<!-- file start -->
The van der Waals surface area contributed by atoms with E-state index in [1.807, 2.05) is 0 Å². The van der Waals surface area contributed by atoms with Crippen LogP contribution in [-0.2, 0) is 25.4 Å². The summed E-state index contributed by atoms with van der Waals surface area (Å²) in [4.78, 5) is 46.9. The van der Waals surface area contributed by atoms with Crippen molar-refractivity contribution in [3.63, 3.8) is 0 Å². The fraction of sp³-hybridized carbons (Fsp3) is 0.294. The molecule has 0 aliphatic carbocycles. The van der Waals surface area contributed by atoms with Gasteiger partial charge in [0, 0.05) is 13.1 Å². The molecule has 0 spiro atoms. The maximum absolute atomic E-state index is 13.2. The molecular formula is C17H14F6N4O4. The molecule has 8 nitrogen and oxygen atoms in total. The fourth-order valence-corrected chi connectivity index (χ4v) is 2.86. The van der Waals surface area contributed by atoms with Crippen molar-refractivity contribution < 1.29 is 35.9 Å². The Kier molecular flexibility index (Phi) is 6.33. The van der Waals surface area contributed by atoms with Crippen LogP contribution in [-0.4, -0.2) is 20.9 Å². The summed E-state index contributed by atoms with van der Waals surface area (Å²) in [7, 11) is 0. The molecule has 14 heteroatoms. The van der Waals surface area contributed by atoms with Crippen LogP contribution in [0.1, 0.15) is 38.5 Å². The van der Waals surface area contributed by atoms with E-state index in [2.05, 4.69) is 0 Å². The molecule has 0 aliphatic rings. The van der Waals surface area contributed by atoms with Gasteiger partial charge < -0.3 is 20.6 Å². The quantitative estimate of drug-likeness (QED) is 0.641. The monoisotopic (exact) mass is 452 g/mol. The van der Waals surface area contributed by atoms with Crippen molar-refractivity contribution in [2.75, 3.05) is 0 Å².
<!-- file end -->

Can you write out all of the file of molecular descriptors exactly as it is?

The van der Waals surface area contributed by atoms with E-state index in [1.807, 2.05) is 0 Å². The van der Waals surface area contributed by atoms with Crippen LogP contribution in [-0.2, 0) is 25.4 Å². The summed E-state index contributed by atoms with van der Waals surface area (Å²) in [4.78, 5) is 46.9. The van der Waals surface area contributed by atoms with Crippen molar-refractivity contribution in [3.63, 3.8) is 0 Å². The fraction of sp³-hybridized carbons (Fsp3) is 0.294. The molecule has 0 aliphatic carbocycles. The van der Waals surface area contributed by atoms with Gasteiger partial charge in [0, 0.05) is 13.1 Å². The molecule has 0 spiro atoms. The maximum absolute atomic E-state index is 13.2. The molecular formula is C17H14F6N4O4. The molecule has 8 nitrogen and oxygen atoms in total. The fourth-order valence-corrected chi connectivity index (χ4v) is 2.86. The van der Waals surface area contributed by atoms with Crippen molar-refractivity contribution < 1.29 is 35.9 Å². The Kier molecular flexibility index (Phi) is 6.33. The van der Waals surface area contributed by atoms with Crippen LogP contribution in [-0.4, -0.2) is 20.9 Å². The summed E-state index contributed by atoms with van der Waals surface area (Å²) in [7, 11) is 0. The molecule has 14 heteroatoms. The van der Waals surface area contributed by atoms with Crippen LogP contribution in [0.1, 0.15) is 38.5 Å². The van der Waals surface area contributed by atoms with E-state index in [2.05, 4.69) is 0 Å². The molecule has 0 aliphatic rings. The van der Waals surface area contributed by atoms with Gasteiger partial charge < -0.3 is 20.6 Å². The quantitative estimate of drug-likeness (QED) is 0.641. The monoisotopic (exact) mass is 452 g/mol. The van der Waals surface area contributed by atoms with Crippen molar-refractivity contribution in [2.75, 3.05) is 0 Å².